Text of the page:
The Art of Leadership Transitions: Four Tips to Help Smooth the Process

/ Christine Andrukonis

Every day, we ask our executive clients: What keeps you up at night? The answer often boils down to one key theme: leadership transitions.

This response comes from almost all of our clients, regardless of their company’s size, industry or stage of development. Whether they are acclimating new leaders to their organization, managing existing leaders in transition, or preparing for the departure of a long-term executive, transitions often cause company leaders to lose sleep.

It makes sense that leadership transitions are on our clients’ minds.

Transitions can make or break any important change effort.

Even when they are well executed, transitions can be disruptive to relationships – upsetting critical trust that’s already been built both inside and outside the company. It can hinder the progress the company has already made toward their change goals. At a minimum, it can result in backtracking or losing key elements of institutional knowledge. At worst, it can negate the progress completely. Inevitably, leadership transitions also reset the meter for credibility – new leaders often need to start from scratch to build support from their teams and their peers.

So how can you plan for transitions? The key is to be very intentional about the process. Here are four tips that can help the transition progress more smoothly.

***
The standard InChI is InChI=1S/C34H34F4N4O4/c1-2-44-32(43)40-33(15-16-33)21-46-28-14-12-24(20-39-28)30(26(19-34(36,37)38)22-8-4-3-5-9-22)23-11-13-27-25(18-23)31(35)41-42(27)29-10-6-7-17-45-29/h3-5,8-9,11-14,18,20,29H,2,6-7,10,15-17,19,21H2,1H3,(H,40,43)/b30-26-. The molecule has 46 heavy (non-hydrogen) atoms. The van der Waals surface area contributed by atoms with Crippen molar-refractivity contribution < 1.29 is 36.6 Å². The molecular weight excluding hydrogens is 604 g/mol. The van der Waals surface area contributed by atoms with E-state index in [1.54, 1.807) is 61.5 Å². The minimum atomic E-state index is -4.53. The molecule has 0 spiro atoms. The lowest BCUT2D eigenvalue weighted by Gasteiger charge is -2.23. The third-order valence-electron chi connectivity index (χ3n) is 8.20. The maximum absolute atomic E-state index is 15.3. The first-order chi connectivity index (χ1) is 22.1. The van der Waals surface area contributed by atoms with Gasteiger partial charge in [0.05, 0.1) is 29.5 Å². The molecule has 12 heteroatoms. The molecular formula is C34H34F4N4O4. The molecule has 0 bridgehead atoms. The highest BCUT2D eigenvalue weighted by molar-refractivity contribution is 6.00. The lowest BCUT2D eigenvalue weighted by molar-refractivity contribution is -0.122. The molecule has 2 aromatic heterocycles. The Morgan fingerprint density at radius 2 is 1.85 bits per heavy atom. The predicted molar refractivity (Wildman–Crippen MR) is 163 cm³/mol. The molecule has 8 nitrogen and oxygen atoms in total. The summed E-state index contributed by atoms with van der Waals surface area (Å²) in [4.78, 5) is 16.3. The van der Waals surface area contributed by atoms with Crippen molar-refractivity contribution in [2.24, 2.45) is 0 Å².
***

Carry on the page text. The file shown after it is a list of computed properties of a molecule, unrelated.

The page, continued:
1. Create a customized transition plan. The plan should be specific to the leader in transition and his or her direct reports. It should incorporate input from throughout the affected group, including peers, direct reports, and other key stakeholders.

2. Consider the big picture. The plan should take into account:

  • the context—the company, the culture, the team, and any external factors that may influence the role;

  • the content—the job description, the objectives, and the tactics required to succeed in the role; and

  • the character—the strengths and development needs of the leader in transition, including his or her background experience, industry knowledge, and leadership capabilities.

3. Set a realistic time frame. A good rule of thumb is to plan for a 90-day intensive transition period with an additional 90 days of monitoring.

4. Work with the leader to implement the transition plan—ideally with the help of a leadership transition coach. (Hint: we can help with that) Your plan should include:

  • Kickoff and transition plan alignment,

  • Bi-weekly transition coaching sessions,

  • Progress check(s) with the leader’s direct manager, and

  • Wrap up review and next steps, once the 90-day monitoring period is complete.

Managing leadership transitions is not an exact science, but these guidelines can help you keep your process on track.

Remember: although some degree of disruption is inevitable, this disruption can actually be a pivotal and positive change intervention in and of itself, spurring teams to take stock of where they are on their change journey, and to adjust their course as needed.

Carefully planning for transitions is a worthwhile investment that can shore up relationships, clarify goals, and keep teams headed in the right direction for their long-term success. It might just help you sleep better, too!

Categories: Change, Leadership